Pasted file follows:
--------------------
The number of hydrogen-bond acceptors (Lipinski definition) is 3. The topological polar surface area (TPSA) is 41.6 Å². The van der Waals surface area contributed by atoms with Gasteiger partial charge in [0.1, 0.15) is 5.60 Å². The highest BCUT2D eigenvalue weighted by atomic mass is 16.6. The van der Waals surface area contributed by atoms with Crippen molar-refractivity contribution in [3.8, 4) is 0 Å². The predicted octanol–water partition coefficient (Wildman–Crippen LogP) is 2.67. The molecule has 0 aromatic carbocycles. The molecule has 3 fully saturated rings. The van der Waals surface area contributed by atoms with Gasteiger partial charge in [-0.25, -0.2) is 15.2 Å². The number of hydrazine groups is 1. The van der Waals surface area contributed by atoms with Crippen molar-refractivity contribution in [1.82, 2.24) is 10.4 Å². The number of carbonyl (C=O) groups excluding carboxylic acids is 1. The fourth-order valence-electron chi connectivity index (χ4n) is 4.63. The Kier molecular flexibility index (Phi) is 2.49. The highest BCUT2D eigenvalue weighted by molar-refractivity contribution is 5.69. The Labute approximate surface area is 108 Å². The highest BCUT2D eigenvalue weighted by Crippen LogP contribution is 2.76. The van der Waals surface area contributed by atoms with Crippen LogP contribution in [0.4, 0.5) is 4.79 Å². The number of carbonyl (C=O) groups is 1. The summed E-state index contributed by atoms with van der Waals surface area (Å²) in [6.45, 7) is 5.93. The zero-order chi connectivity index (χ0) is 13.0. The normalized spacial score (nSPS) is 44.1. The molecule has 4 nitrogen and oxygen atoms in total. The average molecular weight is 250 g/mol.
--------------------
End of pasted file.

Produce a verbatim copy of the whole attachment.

The number of hydrogen-bond acceptors (Lipinski definition) is 3. The topological polar surface area (TPSA) is 41.6 Å². The van der Waals surface area contributed by atoms with Gasteiger partial charge in [0.1, 0.15) is 5.60 Å². The highest BCUT2D eigenvalue weighted by atomic mass is 16.6. The van der Waals surface area contributed by atoms with Crippen molar-refractivity contribution in [3.8, 4) is 0 Å². The predicted octanol–water partition coefficient (Wildman–Crippen LogP) is 2.67. The molecule has 0 aromatic carbocycles. The molecule has 3 fully saturated rings. The van der Waals surface area contributed by atoms with Gasteiger partial charge in [-0.25, -0.2) is 15.2 Å². The number of hydrazine groups is 1. The van der Waals surface area contributed by atoms with Crippen molar-refractivity contribution in [1.82, 2.24) is 10.4 Å². The number of carbonyl (C=O) groups excluding carboxylic acids is 1. The fourth-order valence-electron chi connectivity index (χ4n) is 4.63. The Kier molecular flexibility index (Phi) is 2.49. The highest BCUT2D eigenvalue weighted by molar-refractivity contribution is 5.69. The Labute approximate surface area is 108 Å². The highest BCUT2D eigenvalue weighted by Crippen LogP contribution is 2.76. The van der Waals surface area contributed by atoms with Crippen LogP contribution in [0.4, 0.5) is 4.79 Å². The number of carbonyl (C=O) groups is 1. The summed E-state index contributed by atoms with van der Waals surface area (Å²) in [6.45, 7) is 5.93. The zero-order chi connectivity index (χ0) is 13.0. The normalized spacial score (nSPS) is 44.1. The molecule has 4 nitrogen and oxygen atoms in total. The average molecular weight is 250 g/mol.